We all experience at some point in our life people who don’t respect personal boundaries and just leave us feeling not good. Simply put they are toxic. So, how do you deal with someone who doesnât respect boundaries?
Firstly, there is no quick fix because you canât make people respect your boundaries. However, what you can do, is know you have a choice with how you can respond to a boundary violation.
Some of our boundaries are more important than others but which ones? Get to know which boundaries you consider negotiable and non-negotiable. To be willing to compromise can be a good thing, especially in a new relationship for example, where both people are adjusting. However, this doesnât entail abandoning your needs to please them.
When dealing with someone who doesn’t respect personal boundaries, accept that you canât control another personâs behavior, so detach yourself instead.
Take care of yourself and be realistic about what you can and canât do such situations.
When someone repeatedly violates your most important boundaries itâs time to ask yourself just how long are you going to continue to accept such treatment. Quite often we accept for too long people disrespecting us, living in the hope that the person will eventually change. Sadly though, in hindsight, we tend to only look back and see the person had no intention of
changing or respecting boundaries.
If someone is hurting you physically or emotionally, putting some distance between you and this person is necessary. Regardless of what others may think or say, you donât have to continue relationships with anyone who makes you feel not good about yourself.
Family and friends should lift you and support you, not leave you depressed, anxious, angry, or confused.
How you approach your personal boundaries is really up to you. Difficult people want you to believe that youâre just over-reacting or being too sensitive. And thatâs ok. Let them think that. It doesnât mean you have to agree with them or allow them to violate your boundaries.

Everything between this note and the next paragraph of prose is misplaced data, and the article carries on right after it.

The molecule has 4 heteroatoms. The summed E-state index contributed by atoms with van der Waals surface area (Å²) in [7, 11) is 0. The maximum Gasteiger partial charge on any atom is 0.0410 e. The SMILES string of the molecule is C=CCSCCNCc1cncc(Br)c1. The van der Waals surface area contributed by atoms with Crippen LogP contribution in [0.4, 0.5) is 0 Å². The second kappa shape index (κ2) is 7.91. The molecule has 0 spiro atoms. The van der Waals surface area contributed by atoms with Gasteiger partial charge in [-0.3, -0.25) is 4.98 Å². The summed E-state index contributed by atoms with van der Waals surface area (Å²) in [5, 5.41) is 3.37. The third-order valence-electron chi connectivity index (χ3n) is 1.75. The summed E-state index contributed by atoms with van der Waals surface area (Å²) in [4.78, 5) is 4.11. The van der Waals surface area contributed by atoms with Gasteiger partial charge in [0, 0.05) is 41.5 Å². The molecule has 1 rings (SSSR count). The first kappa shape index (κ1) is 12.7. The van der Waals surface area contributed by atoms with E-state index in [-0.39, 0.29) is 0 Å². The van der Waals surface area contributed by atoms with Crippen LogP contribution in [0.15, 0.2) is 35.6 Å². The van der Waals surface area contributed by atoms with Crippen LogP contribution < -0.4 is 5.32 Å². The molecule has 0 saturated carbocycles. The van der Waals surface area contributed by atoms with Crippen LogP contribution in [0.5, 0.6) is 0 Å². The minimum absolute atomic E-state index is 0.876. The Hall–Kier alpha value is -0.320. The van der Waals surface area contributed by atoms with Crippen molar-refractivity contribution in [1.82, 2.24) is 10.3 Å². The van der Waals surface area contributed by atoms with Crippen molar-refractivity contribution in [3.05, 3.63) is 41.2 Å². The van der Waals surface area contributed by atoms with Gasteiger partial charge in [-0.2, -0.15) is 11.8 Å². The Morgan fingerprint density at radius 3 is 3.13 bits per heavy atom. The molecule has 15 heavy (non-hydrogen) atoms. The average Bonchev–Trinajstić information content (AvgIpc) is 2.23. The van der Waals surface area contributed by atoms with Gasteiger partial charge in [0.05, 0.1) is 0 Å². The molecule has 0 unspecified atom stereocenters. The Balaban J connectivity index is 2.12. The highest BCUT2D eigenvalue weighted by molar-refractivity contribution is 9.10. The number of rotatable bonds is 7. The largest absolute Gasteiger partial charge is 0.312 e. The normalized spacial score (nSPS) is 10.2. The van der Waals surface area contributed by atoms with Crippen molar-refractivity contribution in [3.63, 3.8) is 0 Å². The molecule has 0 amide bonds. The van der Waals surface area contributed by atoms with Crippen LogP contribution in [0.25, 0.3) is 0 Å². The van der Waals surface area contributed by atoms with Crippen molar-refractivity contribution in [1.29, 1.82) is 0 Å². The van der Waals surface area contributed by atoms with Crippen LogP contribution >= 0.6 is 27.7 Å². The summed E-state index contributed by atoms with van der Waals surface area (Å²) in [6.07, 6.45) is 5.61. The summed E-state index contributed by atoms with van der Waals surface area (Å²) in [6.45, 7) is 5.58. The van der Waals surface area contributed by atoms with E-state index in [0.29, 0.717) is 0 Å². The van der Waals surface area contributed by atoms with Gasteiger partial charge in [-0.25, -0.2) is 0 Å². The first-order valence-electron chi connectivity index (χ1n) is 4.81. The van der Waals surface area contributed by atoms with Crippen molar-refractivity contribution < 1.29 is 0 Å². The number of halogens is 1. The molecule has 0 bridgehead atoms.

When you have controlling or toxic people in your life, itâs a good idea to examine three areas; TIME, SPACE and ENERGY and identify which area is most valuable to you and adjust accordingly.
1. What time limit do you want to set, what works best for you?
For example, how much time are you willing to spend with them. Whether that be in person or over the telephone.
2. How much of your space are you willing to share?
For example, maybe you have a friend or family member who always turns up unexpected and overstays their welcome.
3. How much mental and emotional energy are you willing to invest?
For example, a friend is going through a difficult time with their partner and constantly in touch and off-loading onto you.
Looking after your emotional wellbeing should always be a priority and boundary setting plays an important in the self-care role.
Are you experiencing a difficult/toxic relationship and want support to set, maintain and enforce your boundaries? Why not check out my new coaching package; Empowering Boundaries for Women or send me an email at [email protected] and ask for a free no-obligation 30-minute consultation call.